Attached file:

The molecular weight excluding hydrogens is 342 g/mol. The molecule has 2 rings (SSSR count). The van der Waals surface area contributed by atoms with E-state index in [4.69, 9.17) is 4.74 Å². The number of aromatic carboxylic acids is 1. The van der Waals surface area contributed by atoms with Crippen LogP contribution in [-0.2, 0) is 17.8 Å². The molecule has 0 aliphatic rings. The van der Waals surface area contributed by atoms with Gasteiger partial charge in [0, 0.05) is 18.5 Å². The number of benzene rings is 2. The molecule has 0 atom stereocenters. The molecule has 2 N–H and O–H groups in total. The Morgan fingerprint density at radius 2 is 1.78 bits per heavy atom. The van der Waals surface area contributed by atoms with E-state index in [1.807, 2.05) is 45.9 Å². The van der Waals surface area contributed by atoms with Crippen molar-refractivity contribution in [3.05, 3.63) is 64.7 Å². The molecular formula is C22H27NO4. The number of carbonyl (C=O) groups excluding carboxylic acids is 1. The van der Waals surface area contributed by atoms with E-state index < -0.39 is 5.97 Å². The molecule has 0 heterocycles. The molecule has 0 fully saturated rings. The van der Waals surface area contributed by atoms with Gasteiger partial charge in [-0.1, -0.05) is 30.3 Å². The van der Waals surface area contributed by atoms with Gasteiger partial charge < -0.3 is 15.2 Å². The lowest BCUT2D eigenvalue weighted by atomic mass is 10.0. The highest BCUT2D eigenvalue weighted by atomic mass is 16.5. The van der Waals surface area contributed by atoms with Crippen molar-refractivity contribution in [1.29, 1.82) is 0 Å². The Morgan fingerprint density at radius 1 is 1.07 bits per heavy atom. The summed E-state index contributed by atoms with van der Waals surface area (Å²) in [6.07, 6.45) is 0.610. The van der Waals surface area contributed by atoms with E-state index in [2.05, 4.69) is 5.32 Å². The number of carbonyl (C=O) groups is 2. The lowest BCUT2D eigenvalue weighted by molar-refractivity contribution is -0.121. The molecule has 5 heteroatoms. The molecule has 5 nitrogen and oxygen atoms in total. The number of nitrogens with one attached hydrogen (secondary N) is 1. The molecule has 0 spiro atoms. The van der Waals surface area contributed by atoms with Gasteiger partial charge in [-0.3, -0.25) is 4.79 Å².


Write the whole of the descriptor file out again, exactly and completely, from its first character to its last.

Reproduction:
The molecular weight excluding hydrogens is 342 g/mol. The molecule has 2 rings (SSSR count). The van der Waals surface area contributed by atoms with E-state index in [4.69, 9.17) is 4.74 Å². The number of aromatic carboxylic acids is 1. The van der Waals surface area contributed by atoms with Crippen LogP contribution in [-0.2, 0) is 17.8 Å². The molecule has 0 aliphatic rings. The van der Waals surface area contributed by atoms with Gasteiger partial charge in [0, 0.05) is 18.5 Å². The number of benzene rings is 2. The molecule has 0 atom stereocenters. The molecule has 2 N–H and O–H groups in total. The Morgan fingerprint density at radius 2 is 1.78 bits per heavy atom. The van der Waals surface area contributed by atoms with E-state index in [1.807, 2.05) is 45.9 Å². The van der Waals surface area contributed by atoms with Crippen molar-refractivity contribution in [3.05, 3.63) is 64.7 Å². The molecular formula is C22H27NO4. The number of carbonyl (C=O) groups excluding carboxylic acids is 1. The van der Waals surface area contributed by atoms with E-state index < -0.39 is 5.97 Å². The molecule has 0 heterocycles. The molecule has 0 fully saturated rings. The van der Waals surface area contributed by atoms with Gasteiger partial charge in [-0.1, -0.05) is 30.3 Å². The van der Waals surface area contributed by atoms with Gasteiger partial charge < -0.3 is 15.2 Å². The lowest BCUT2D eigenvalue weighted by atomic mass is 10.0. The highest BCUT2D eigenvalue weighted by atomic mass is 16.5. The van der Waals surface area contributed by atoms with Crippen molar-refractivity contribution in [1.29, 1.82) is 0 Å². The Morgan fingerprint density at radius 1 is 1.07 bits per heavy atom. The summed E-state index contributed by atoms with van der Waals surface area (Å²) in [6.07, 6.45) is 0.610. The van der Waals surface area contributed by atoms with E-state index in [2.05, 4.69) is 5.32 Å². The number of carbonyl (C=O) groups is 2. The lowest BCUT2D eigenvalue weighted by molar-refractivity contribution is -0.121. The molecule has 5 heteroatoms. The molecule has 5 nitrogen and oxygen atoms in total. The number of nitrogens with one attached hydrogen (secondary N) is 1. The molecule has 0 spiro atoms. The van der Waals surface area contributed by atoms with Gasteiger partial charge in [-0.3, -0.25) is 4.79 Å².